Who Owns the Copyright on 1921?

Editor’s Note: This article previously appeared in a different format as part of The Atlantic’s Notes section, retired in 2021.

Few people have shaped modern American copyright law more than Judge Pierre Leval.

As I’ve traced over in the Technology section, Leval first proposed a new theory of “fair use” law in 1990. (He did it, by the way, in a journal overseen by a 28-year-old law student named Barack Obama.) Leval’s theory then propagated through the American judiciary. The Supreme Court cited it. It was used to justify search engines and rap songs. And last week, when Judge Leval ruled that Google Books is legal, he got to endorse that theory himself, from his Second Circuit bench, 25 years later.

It’s all very nice. You should go read the story. But I wanted to focus on what an interesting piece of legal thinking Judge Leval’s opinion is. When considering the legality of Google Books, he focuses both on hypothetical applications and how actual people use the actual software.

Here’s one example, first highlighted by Sarah Jeong, a writer for Motherboard, on Twitter:

If a student searched Google Books to learn when FDR became sick with polio, Leval writes, she might find the answer—1921—in a snippet from page 31 of Richard Goldberg’s The Making of Franklin D. Roosevelt. And then the student would be done! She could cite the book with confidence, but neither she nor her teacher would need to buy it or check it out of the library.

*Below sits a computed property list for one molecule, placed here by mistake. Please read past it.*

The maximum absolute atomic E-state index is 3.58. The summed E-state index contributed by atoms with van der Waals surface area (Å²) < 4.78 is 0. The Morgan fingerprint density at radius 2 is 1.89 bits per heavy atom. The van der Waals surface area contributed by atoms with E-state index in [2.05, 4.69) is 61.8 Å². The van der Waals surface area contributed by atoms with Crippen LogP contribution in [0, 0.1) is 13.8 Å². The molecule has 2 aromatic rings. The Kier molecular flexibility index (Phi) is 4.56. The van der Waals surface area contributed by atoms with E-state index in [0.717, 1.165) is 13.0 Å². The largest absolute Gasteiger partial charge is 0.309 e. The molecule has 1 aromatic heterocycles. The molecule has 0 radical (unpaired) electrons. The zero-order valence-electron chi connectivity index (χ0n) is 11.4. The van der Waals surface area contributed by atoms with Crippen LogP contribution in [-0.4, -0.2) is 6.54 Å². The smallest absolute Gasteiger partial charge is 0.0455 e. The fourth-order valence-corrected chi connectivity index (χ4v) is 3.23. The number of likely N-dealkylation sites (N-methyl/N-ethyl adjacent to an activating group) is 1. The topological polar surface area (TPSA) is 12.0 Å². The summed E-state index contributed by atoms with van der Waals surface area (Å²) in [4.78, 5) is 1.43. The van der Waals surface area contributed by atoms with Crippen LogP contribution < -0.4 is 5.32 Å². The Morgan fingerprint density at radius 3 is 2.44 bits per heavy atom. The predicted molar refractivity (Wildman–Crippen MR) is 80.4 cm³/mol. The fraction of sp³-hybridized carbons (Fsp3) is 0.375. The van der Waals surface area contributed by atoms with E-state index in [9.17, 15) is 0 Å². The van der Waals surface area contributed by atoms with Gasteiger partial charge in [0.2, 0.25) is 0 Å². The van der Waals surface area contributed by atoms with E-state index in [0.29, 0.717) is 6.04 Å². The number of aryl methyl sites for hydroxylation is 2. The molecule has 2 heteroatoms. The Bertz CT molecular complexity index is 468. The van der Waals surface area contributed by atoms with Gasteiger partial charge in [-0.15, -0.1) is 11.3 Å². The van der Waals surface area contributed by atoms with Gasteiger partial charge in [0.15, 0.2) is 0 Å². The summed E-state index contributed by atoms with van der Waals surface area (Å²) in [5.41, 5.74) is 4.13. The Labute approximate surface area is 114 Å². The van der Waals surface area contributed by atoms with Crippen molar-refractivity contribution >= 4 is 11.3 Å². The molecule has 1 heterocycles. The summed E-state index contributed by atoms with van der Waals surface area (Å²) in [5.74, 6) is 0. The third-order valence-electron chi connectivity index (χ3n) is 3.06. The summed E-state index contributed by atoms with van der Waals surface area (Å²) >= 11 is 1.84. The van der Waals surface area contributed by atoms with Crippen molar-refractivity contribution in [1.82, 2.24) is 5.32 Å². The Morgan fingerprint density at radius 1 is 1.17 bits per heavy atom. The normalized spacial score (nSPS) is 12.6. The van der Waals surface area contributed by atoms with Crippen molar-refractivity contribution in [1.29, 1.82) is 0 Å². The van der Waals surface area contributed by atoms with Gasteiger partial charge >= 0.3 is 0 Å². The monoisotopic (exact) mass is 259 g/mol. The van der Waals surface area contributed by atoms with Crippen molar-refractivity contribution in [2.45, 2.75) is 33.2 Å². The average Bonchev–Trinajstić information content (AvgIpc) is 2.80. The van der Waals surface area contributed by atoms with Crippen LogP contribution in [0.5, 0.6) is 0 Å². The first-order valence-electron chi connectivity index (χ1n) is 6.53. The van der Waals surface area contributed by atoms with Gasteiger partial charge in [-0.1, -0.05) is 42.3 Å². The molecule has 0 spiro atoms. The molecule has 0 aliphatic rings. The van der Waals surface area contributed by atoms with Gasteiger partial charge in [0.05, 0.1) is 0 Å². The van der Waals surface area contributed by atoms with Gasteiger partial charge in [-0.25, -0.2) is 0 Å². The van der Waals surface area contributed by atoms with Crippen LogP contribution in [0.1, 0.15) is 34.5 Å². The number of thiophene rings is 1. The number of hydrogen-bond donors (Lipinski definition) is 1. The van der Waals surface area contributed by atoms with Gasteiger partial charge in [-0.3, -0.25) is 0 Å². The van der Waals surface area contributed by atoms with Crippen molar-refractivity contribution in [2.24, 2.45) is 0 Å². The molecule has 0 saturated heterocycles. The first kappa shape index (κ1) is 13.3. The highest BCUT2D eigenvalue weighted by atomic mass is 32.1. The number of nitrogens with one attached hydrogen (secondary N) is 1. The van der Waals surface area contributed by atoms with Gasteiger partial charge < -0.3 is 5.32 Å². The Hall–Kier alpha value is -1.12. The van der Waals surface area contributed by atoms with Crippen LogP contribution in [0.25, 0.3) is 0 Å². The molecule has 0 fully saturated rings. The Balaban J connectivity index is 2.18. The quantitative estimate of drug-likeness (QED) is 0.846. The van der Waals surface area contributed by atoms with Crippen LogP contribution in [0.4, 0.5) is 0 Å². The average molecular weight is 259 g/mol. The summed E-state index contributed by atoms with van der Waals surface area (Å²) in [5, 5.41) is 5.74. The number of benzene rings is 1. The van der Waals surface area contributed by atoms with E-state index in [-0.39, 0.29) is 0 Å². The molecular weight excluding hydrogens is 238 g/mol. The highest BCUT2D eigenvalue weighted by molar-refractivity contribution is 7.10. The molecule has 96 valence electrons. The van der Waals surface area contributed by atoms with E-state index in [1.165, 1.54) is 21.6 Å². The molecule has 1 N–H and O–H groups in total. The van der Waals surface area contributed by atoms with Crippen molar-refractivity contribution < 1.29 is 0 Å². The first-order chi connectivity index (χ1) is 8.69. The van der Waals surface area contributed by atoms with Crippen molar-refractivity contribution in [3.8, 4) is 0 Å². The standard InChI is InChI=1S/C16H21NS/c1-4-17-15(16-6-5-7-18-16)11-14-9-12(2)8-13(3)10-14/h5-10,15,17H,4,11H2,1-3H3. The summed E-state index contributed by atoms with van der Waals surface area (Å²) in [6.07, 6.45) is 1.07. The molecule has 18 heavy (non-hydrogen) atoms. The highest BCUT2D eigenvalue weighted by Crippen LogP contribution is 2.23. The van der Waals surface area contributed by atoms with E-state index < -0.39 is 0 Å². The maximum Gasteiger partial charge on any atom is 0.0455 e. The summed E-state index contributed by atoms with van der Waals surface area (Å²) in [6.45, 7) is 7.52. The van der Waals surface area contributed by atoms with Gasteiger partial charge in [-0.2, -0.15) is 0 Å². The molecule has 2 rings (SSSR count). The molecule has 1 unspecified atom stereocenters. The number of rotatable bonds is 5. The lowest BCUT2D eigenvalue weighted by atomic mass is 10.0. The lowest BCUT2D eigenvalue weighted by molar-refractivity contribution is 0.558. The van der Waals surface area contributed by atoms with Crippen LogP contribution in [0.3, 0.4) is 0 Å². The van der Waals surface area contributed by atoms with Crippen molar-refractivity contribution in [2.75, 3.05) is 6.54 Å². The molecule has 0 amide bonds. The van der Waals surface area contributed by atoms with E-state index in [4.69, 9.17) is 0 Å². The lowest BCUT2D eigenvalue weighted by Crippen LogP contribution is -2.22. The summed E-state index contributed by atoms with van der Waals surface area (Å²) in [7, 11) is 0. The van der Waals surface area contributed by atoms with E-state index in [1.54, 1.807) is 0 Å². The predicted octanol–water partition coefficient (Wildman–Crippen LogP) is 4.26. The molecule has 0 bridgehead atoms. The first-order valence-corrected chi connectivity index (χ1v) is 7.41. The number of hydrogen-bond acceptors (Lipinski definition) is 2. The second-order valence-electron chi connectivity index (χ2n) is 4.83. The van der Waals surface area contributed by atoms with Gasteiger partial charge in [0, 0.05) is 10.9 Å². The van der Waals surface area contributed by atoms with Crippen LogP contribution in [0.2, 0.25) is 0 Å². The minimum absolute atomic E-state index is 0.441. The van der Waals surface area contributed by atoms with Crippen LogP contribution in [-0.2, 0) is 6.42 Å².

Here’s where it gets interesting. A fair use is not supposed to significantly damage the market for a copyrighted work, but this imagined situation might just damage the market. The student wouldn’t need to buy Goldberg’s book, after all. So how is Google Books, then, still fair use?

Because, writes Leval, none of this matters.

“What the searcher derived from the snippet was a historical fact,” he says. “Goldberg’s copyright does not extend to the facts communicated by his book. It protects only the author’s manner of expression.”

Indeed, according to U.S. law, facts can’t be copyrighted.

Leval adds: “The fact that, in the case of the student’s snippet search, the information came embedded in three lines of Goldberg’s writing, which were superfluous to the searcher’s needs, would not change the taking of an unprotected fact into a copyright infringement.”